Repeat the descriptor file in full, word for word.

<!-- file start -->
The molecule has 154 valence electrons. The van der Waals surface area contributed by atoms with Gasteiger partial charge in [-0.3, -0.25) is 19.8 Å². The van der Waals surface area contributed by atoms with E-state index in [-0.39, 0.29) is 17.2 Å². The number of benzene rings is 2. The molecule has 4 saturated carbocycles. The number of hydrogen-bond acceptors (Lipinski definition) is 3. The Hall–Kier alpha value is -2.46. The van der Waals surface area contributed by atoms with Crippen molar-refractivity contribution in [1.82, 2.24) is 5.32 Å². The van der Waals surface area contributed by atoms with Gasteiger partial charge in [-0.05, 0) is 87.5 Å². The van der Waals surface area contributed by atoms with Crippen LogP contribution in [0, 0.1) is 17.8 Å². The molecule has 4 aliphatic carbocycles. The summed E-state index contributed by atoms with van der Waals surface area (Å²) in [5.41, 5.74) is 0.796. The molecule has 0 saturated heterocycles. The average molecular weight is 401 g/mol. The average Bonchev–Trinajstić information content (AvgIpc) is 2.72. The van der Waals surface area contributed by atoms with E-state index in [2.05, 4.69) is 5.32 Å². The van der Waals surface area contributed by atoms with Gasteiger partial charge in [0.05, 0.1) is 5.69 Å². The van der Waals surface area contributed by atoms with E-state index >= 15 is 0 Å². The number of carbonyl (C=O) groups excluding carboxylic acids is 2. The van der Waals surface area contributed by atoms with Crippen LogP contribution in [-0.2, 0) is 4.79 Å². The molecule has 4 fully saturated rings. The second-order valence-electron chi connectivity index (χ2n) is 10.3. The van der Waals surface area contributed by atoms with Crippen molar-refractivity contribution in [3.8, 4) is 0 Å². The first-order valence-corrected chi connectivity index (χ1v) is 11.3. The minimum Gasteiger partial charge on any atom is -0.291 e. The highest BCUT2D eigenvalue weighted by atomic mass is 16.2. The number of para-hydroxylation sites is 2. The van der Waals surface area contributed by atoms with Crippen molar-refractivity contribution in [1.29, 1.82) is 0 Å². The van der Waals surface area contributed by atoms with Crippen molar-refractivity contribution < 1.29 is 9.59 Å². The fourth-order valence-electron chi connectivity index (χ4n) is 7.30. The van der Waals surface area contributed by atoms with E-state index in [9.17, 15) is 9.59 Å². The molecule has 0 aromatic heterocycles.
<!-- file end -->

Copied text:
The molecule has 154 valence electrons. The van der Waals surface area contributed by atoms with Gasteiger partial charge in [-0.3, -0.25) is 19.8 Å². The van der Waals surface area contributed by atoms with E-state index in [-0.39, 0.29) is 17.2 Å². The number of benzene rings is 2. The molecule has 4 saturated carbocycles. The number of hydrogen-bond acceptors (Lipinski definition) is 3. The Hall–Kier alpha value is -2.46. The van der Waals surface area contributed by atoms with Crippen molar-refractivity contribution in [1.82, 2.24) is 5.32 Å². The van der Waals surface area contributed by atoms with Gasteiger partial charge in [-0.05, 0) is 87.5 Å². The van der Waals surface area contributed by atoms with Crippen LogP contribution in [0, 0.1) is 17.8 Å². The molecule has 4 aliphatic carbocycles. The summed E-state index contributed by atoms with van der Waals surface area (Å²) in [5.41, 5.74) is 0.796. The molecule has 0 saturated heterocycles. The average molecular weight is 401 g/mol. The average Bonchev–Trinajstić information content (AvgIpc) is 2.72. The van der Waals surface area contributed by atoms with E-state index in [2.05, 4.69) is 5.32 Å². The van der Waals surface area contributed by atoms with Gasteiger partial charge in [0.05, 0.1) is 5.69 Å². The van der Waals surface area contributed by atoms with E-state index >= 15 is 0 Å². The number of carbonyl (C=O) groups excluding carboxylic acids is 2. The van der Waals surface area contributed by atoms with Crippen LogP contribution in [-0.2, 0) is 4.79 Å². The molecule has 4 fully saturated rings. The second-order valence-electron chi connectivity index (χ2n) is 10.3. The van der Waals surface area contributed by atoms with Crippen molar-refractivity contribution in [3.8, 4) is 0 Å². The first-order valence-corrected chi connectivity index (χ1v) is 11.3. The minimum Gasteiger partial charge on any atom is -0.291 e. The highest BCUT2D eigenvalue weighted by atomic mass is 16.2. The number of para-hydroxylation sites is 2. The van der Waals surface area contributed by atoms with Crippen molar-refractivity contribution in [1.29, 1.82) is 0 Å². The van der Waals surface area contributed by atoms with Crippen molar-refractivity contribution < 1.29 is 9.59 Å². The fourth-order valence-electron chi connectivity index (χ4n) is 7.30. The van der Waals surface area contributed by atoms with E-state index in [9.17, 15) is 9.59 Å². The molecule has 0 aromatic heterocycles.